Foreigners, however, fall under conflicting regulations requiring 
registration either within 24 hours or three days, the lawyer said. 

"The Russian Constitution gives the same rights to Russians and to 
foreigners," Belyayev said. 

Most of the regulations governing foreigners written in Soviet times 
simply were transferred into new Russian laws, he said. 

Belyayev said the battle to guarantee equal rights for foreigners and 
Russian citizens could only be won if the Constitutional Court takes up 
the issue. 

"But to find a foreigner who would want to stand up for his rights in 
the Russian Constitutional Court seems to be a problem," the lawyer from 
Sutyazhnik said. 

Foreigners from Western countries, who might be more willing to pursue a 
court case, are less likely to run into trouble from authorities in 
Russia's provinces, he said. 

Others, however, such as traders from Asia or former Soviet republics, 
tend to prefer to put up with harassment and pay bribes rather than get 
engaged in a legal battle, Belyayev said. 


Date: Fri, 14 Aug 1998 
From: "Jerry F. Hough" <> 
Subject: Re: 2308-Rutland/Harvest

Dear David:
Your service is a wonder in the way it generates public and 
private comment so quickly. Thank God the Russians have enough bread 
and potatoes for their diet. Peter Rutland's piece was devastating. One 
wonders when Agriculture Dept and Congress will understand that they need 
that corn market back and will weigh in on policy. 
I still hope someone will comment on food imports. One reads 
that some huge percentage of Russian food is imported. I have always 
been suspicious and wonder if that include sugar beets from Ukraine on 
"barter" for the oil and gas it receives. Another possibility is that 
the denominator is very small because Russians grow their own potatoes 
and other crops and that a low percentage of food consumed goes through 
the trade network. Maybe because bread is relatively cheap, the high 
cost of a relatively small amount of Western imports overwhelms them in 
ruble figures. The balance of calories imported, especially from the 
old foreign countries, to calories consumed may be lower. Indeed, since 
alcohol and tobacco were Ministry of Food, do they get included? It would 
be very good if someone in Department of Agriculture or in the 
food industry would send you some memo or summary. I would 
love to do a study of agricultural reform and would be delighted if some 
one would contact me privately if they have been doing that.


Article Views Political Elite Power Ambitions, Health Issue 

Argumenty i Fakty, No. 33-34
August 1998
Unattributed article in the "Gossip" column entitled: "Whose
Health is Stronger?"

The Knives Are Out for Luzhkov [subhead]
According to well-informed sources, the President's entourage has
virtually finalized an action plan in case Boris Yeltsin stands for a third
term. The same sources claim that a group numbering 15 people has been set
up under Valentin Yumashev's wing to prepare for "the third coming." 
Allegedly, the group is to politically discredit and to collect
compromising information about Yuriy Luzhkov, who is Boris Yeltsin's main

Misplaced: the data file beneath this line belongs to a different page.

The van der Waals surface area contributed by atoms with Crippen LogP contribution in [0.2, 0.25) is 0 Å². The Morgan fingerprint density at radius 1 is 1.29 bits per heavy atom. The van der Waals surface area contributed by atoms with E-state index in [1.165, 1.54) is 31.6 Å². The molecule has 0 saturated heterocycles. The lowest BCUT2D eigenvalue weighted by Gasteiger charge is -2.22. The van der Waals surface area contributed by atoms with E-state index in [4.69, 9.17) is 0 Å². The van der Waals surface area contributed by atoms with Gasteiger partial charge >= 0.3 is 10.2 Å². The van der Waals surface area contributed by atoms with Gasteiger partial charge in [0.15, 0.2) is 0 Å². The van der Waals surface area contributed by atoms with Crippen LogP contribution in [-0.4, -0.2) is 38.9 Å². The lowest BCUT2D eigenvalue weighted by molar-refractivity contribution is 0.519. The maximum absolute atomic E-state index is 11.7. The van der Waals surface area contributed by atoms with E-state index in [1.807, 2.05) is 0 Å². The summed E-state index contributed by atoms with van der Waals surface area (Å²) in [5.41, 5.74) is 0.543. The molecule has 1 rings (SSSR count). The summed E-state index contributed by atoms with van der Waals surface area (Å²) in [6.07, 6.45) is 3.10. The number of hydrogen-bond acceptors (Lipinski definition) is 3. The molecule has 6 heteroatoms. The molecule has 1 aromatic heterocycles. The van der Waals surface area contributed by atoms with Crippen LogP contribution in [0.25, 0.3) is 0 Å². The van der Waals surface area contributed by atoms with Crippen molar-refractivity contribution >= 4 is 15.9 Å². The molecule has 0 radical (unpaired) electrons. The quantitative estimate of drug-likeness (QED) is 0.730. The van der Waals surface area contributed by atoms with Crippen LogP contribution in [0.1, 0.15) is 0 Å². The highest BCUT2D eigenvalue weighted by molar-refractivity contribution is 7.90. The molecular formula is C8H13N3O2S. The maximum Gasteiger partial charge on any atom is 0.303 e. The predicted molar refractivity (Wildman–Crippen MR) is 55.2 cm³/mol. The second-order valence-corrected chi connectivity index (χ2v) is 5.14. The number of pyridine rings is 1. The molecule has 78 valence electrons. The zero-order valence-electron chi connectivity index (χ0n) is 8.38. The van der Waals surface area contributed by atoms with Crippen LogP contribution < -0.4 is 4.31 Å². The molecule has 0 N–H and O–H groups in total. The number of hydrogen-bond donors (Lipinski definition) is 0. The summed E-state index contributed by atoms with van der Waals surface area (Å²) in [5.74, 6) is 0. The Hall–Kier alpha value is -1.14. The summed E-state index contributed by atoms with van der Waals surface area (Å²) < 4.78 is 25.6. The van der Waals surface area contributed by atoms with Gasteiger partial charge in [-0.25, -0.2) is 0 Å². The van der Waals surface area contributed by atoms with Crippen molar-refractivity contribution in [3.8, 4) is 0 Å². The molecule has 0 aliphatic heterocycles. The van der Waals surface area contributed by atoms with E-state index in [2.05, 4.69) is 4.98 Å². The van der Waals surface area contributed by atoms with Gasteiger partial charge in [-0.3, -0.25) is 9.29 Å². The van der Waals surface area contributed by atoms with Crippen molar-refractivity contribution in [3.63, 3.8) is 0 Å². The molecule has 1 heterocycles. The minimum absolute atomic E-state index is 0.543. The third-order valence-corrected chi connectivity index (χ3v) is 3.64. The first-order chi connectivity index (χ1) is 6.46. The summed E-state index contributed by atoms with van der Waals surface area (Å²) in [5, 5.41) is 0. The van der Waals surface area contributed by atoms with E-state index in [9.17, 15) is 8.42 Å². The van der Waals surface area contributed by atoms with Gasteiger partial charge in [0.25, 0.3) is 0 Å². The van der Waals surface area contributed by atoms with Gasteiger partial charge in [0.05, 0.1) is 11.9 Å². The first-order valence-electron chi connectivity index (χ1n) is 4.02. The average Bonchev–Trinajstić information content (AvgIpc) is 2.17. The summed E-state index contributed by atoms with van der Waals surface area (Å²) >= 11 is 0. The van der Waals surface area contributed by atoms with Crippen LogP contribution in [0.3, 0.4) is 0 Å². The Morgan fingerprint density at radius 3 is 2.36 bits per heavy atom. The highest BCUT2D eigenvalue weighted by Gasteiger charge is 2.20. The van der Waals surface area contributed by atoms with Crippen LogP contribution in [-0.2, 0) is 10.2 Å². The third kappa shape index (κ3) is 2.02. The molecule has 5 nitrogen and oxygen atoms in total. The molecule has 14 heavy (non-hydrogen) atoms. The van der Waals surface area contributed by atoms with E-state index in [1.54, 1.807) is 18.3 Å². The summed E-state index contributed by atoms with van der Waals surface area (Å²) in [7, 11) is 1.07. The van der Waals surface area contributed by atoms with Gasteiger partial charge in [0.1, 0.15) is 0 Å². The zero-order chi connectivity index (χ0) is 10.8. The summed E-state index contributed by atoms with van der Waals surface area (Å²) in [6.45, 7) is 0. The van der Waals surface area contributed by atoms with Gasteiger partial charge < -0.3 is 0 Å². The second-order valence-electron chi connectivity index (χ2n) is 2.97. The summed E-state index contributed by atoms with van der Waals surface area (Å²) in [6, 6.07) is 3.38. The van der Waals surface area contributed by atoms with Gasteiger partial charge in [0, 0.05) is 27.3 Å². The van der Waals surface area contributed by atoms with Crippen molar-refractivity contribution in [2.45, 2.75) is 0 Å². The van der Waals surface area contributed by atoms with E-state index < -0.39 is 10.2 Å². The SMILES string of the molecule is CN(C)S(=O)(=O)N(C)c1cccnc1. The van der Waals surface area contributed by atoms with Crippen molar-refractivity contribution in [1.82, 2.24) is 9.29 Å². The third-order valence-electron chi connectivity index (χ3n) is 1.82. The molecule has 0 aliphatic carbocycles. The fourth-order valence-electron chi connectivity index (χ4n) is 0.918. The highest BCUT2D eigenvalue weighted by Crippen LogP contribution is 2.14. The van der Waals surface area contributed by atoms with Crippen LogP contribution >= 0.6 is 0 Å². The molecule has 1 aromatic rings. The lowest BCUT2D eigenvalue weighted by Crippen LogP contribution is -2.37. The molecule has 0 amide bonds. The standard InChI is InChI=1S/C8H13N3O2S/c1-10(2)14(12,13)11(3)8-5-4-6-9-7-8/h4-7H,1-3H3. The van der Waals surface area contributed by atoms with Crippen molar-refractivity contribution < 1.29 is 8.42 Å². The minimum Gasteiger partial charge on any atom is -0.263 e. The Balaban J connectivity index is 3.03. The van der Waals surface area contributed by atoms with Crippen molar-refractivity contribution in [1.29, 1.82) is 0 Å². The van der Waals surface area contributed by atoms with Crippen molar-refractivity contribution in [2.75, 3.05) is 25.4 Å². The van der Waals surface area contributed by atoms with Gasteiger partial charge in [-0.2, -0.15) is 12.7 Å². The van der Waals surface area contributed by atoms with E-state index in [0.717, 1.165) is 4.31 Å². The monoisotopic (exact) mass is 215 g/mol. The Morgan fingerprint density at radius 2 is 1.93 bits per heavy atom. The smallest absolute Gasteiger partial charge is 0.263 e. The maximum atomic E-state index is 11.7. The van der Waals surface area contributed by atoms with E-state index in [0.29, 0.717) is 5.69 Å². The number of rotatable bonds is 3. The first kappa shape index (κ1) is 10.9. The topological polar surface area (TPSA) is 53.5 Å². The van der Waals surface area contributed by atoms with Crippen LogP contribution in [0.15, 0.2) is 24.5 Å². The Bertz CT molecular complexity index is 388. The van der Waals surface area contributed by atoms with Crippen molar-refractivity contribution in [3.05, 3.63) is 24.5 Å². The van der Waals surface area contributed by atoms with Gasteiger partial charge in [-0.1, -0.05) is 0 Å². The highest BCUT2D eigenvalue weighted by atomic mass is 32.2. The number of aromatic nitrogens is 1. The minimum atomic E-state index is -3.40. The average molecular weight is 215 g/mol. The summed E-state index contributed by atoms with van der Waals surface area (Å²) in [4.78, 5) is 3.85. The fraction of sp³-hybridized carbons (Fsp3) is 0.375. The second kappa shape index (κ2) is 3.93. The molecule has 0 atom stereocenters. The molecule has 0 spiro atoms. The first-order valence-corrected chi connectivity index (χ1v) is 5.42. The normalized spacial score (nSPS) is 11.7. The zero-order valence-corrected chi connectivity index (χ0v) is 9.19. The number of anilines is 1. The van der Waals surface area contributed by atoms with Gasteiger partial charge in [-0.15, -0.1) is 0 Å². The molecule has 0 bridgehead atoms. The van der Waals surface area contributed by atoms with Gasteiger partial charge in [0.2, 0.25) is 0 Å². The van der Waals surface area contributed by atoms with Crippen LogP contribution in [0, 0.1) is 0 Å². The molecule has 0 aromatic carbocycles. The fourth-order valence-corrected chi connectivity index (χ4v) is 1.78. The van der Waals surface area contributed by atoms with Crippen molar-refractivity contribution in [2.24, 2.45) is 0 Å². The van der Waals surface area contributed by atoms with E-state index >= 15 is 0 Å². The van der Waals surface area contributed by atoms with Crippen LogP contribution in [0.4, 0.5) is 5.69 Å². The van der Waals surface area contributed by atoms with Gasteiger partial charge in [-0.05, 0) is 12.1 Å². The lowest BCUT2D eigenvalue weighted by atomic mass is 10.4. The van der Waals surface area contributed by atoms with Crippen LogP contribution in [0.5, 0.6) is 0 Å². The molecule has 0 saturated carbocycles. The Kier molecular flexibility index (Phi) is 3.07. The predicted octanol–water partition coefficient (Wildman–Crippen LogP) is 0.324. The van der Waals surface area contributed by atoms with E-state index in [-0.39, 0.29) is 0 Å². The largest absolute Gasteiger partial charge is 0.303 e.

However, analysts believe that if this group really succeeds in the
year 2000, the population may face a dramatic choice: either Boris Yeltsin
again or the compromised Yuriy Luzhkov, or the unpredictable Aleksandr
By the way, the Krasnoyarsk Governor [Aleksandr Lebed] has his own
problems. People who know Aleksandr Ivanovich well claim that he has two
or three severe headache attacks a day, that is migraines. A faith healer,
who constantly accompanies the governor, relieves the headaches by hand
manipulations while having heart to heart talks, often on political topics,
with the Governor. People say that the Governor's affliction is linked
with his tempestuous time in the Army, when he made hundreds of parachute
jumps and his landings were not always soft.
Gennadiy Zyuganov has health problems, too. Rumors have it that, like
many men of his age, he suffers from a urological ailment. Allegedly this
depresses him a lot and prevents him from concentrating on the political

Focus on Kiriyenko [subhead]
Against the background of ailments assailing the majority of
contenders for the top post, a young and healthy politician can make an
unexpected appearance. We are talking about Sergey Kiriyenko. The Prime
Minister with technocratic leanings is turning into a political figure. 
Judging by Sergey Kiriyenko's public pronouncements, he does not want to
remain in Boris Yeltsin's shadow any more but aspires toward a successful
career. In this the Prime Minister's ambitions are being stirred by
Anatoliy Chubays's group, which is desperate for its own candidate in the
year 2000.
That this is not idle talk can be confirmed by the latest poll
conducted by the All-Russian Center for Public Opinion Studies. Sergey
Kiriyenko was named among the five political figures enjoying the
population's greatest trust (10 percent). He is only trailing Aleksandr
Lebed (17 percent), Gennadiy Zyuganov (14 percent), Grigoriy Yavlinskiy (12
percent), and Yuriy Luzhkov (11 percent), but is ahead of Boris Nemtsov (8
percent) and Viktor Chernomyrdin (5 percent).
Incidentally, Boris Nemtsov, who himself is an equally young and
healthy presidential candidate, does not seem to regard himself as such and
is satisfied with smaller things. They say that at a lavish dinner for a
narrow circle in Kaliningrad, the Deputy Prime Minister allegedly put
himself forward for the post of manager of the Kaliningrad free economic
Meanwhile, the intrigue surrounding the cadre reshuffle in the
Government continues. At their latest meeting in Gorki-9, Boris Yeltsin